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Meet James Busby

Meet James Busby
Tessa Souter and Andrea Wolper By

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I am happy to travel wherever the music is being played. When I lived in Knoxville I remember going back-to-back to Atlanta to see Chick Corea's Origin band [and] Chicago to see Keith Jarrett's Standards Trio and The Brad Mehldau Trio. These days I'll go up to Seattle to see a show that is not coming the 175 miles south to Portland.
Our youngest Super Fan to date, and our first from the west coast, James Busby was weaned on the popular music of the '70s and '80s. His first jazz concert—Donald Brown at a local club in Knoxville, Tennesse for a $3 cover—was life-changing. He may not have discovered jazz until he was in college, but ever since then he's been in deep enough to go the extra mile—even when the extra mile means driving from Knoxville to Atlanta, or flying from Portland to Chicago. And as serious as he is about the music he loves, he's got a wry understanding of the jazz world we know you'll recognize and appreciate.

Tell us a little about yourself.
I'm originally from Massachusetts, grew up in southern New Hampshire, attended college in Tennessee, and have lived in Portland, OR for the last 12 years. I also did a four-year hitch in the Coast Guard in there somewhere. I'm a hotel concierge, and also work part time at the county library. In my spare time, I do a lot of volunteer work for PDX Jazz in Portland, which has given me the opportunity to meet and hear several musicians. My interests lie in all things music, watching too much sports (a habit since an early age), hiking, reading, and observing the workings of the world.

What's your earliest memory of music?
There were a few records around the house that I remember: the Saturday Night Fever soundtrack and the Hair cast album, and also a Donna Summer cassette, but they didn't mean much to me. The radio was playing in the background, but I really didn't notice it.

In the summer of 1978 my family moved to a new town and I acquired a new set of friends. I collected baseball cards, and one of my friends told me his brother wanted to trade cards with me. I was 7. I walked up the street with my shoebox full of cards and up to the brother's bedroom. He had covers of Rolling Stone and Sports Illustrated all over his walls. He put on a record and the sound—it was so loud and like nothing I had ever heard before. It took over my whole being and I was totally mesmerized. He said, "Do you like it?" and I mumbled something like, "Yeah, it's cool!" He said, "It's a new band called Van Halen. It's called 'Eruption.'" That was the time I found out music was more than background music.

How old were you when you got your first recording, and what was it?
The first cassette tape I remember owning was Face Dances by The Who. I loved "You Better You Bet." Still do. I think I got it for Christmas in 1981, when I was 10. But I also had a cassette of Zenyatta Mondata by The Police, which I may I have gotten the year before.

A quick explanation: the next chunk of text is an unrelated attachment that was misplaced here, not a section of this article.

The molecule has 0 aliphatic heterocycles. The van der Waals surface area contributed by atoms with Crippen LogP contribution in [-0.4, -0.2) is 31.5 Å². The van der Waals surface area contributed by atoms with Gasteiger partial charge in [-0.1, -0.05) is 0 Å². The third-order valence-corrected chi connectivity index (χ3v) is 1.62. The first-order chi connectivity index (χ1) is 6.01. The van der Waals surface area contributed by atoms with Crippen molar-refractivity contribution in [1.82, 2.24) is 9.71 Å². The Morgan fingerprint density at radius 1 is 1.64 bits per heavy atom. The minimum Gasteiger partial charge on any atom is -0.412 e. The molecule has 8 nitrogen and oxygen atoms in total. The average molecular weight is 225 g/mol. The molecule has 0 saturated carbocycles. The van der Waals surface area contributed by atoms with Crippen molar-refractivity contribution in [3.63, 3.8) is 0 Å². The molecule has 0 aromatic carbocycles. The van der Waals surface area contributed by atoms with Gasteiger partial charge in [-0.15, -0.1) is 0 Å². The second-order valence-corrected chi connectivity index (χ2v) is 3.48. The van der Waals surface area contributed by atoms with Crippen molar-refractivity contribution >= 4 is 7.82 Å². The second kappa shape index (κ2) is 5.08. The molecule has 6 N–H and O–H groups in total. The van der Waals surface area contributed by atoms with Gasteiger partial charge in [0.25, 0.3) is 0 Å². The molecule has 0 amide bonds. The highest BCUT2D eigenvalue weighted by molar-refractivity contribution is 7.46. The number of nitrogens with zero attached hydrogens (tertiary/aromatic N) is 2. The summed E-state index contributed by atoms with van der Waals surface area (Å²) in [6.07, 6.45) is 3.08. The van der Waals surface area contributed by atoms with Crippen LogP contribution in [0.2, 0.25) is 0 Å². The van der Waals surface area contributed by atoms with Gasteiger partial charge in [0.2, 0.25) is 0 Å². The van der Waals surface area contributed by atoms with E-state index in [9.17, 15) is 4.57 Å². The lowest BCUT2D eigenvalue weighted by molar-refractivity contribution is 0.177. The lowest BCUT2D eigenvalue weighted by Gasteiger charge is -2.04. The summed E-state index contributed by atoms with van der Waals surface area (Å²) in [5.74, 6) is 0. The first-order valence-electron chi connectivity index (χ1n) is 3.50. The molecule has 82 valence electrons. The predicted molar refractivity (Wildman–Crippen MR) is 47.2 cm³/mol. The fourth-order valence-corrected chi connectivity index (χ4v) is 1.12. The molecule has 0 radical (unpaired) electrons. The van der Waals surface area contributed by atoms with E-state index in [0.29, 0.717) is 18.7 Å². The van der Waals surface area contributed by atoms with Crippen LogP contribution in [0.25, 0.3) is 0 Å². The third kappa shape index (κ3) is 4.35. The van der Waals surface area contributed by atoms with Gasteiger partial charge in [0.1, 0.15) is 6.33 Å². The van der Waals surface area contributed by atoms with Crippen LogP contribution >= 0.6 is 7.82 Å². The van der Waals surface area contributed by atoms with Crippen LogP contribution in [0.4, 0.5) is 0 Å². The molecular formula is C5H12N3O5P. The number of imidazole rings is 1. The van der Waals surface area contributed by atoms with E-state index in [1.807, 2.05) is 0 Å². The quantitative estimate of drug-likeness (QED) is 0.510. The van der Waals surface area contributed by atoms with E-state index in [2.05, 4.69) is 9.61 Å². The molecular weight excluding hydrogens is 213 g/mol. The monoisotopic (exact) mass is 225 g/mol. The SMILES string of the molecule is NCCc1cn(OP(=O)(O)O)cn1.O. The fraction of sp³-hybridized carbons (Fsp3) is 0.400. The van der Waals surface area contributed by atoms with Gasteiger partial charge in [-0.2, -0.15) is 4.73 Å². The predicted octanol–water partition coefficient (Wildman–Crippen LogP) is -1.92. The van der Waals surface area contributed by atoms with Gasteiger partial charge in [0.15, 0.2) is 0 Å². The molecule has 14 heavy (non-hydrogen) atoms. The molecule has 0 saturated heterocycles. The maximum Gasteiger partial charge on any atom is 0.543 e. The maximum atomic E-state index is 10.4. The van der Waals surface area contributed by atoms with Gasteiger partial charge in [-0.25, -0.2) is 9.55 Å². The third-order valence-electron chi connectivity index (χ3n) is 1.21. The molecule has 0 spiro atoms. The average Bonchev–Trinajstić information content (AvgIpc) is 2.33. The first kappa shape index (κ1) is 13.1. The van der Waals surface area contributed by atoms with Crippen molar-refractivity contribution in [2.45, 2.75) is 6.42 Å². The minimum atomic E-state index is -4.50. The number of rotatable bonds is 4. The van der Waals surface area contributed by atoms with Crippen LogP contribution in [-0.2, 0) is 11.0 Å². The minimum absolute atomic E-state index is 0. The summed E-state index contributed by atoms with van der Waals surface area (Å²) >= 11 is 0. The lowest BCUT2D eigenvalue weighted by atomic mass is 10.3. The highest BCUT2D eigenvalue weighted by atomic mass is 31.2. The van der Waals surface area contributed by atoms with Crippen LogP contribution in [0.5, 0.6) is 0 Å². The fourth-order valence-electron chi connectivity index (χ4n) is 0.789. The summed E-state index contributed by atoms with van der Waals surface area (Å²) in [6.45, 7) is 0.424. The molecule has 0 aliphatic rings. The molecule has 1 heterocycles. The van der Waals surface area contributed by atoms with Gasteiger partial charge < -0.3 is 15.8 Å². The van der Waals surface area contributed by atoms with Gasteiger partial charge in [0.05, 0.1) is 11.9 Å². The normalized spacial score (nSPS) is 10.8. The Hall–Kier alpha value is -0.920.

Was there one album or experience that was your doorway to jazz?
I attended The University of Tennessee in the 90's and spent a lot of time with an artist, Cynthia Markert. She was, and still is, the biggest jazz fan I have met. She played me so many albums during so many late nights. She said to me there are three pianists you need to listen to: Keith Jarrett, Marc Copland, and Steve Kuhn. I listened to all three and loved Marc and Steve, with whom I have been fortunate enough to forge friendships. I've been very fortunate that some of my favorite musicians have turned out to be great people as well.

I also took a history of jazz course my last semester, which exposed me to the whole genre. I was lucky enough to have a great instructor (also a great drummer) in Keith Brown.

What was the first jazz concert you ever attended?
One of the requirements of the jazz class was to attend a performance. The great pianist Donald Brown was also on faculty, and he played at the local club, Lucille's, three nights a week. The cover charge was $3. That was the first time I saw a jazz musician—and from three feet away. It was astounding because there was actual non-verbal communication between musicians, which I had not experienced at the hockey rink shows (outside of the Grateful Dead, of course). That, in turn, added a spontaneity to the show. When I had previously seen bands, they worked off a set list with zero improvisation.

What do you love about jazz, as opposed to other kinds of music?
I love music, so it's not that I love jazz opposed to other kinds of music. However, I love that jazz musicians play what they don't know in live settings, whereas musicians in other genres only play what they know.

How long have you been going out to hear live music?
Thirty-four years. First show I saw was Asia at The Cumberland County Civic Center in 1983. Carl Palmer playing drums is still a highlight.

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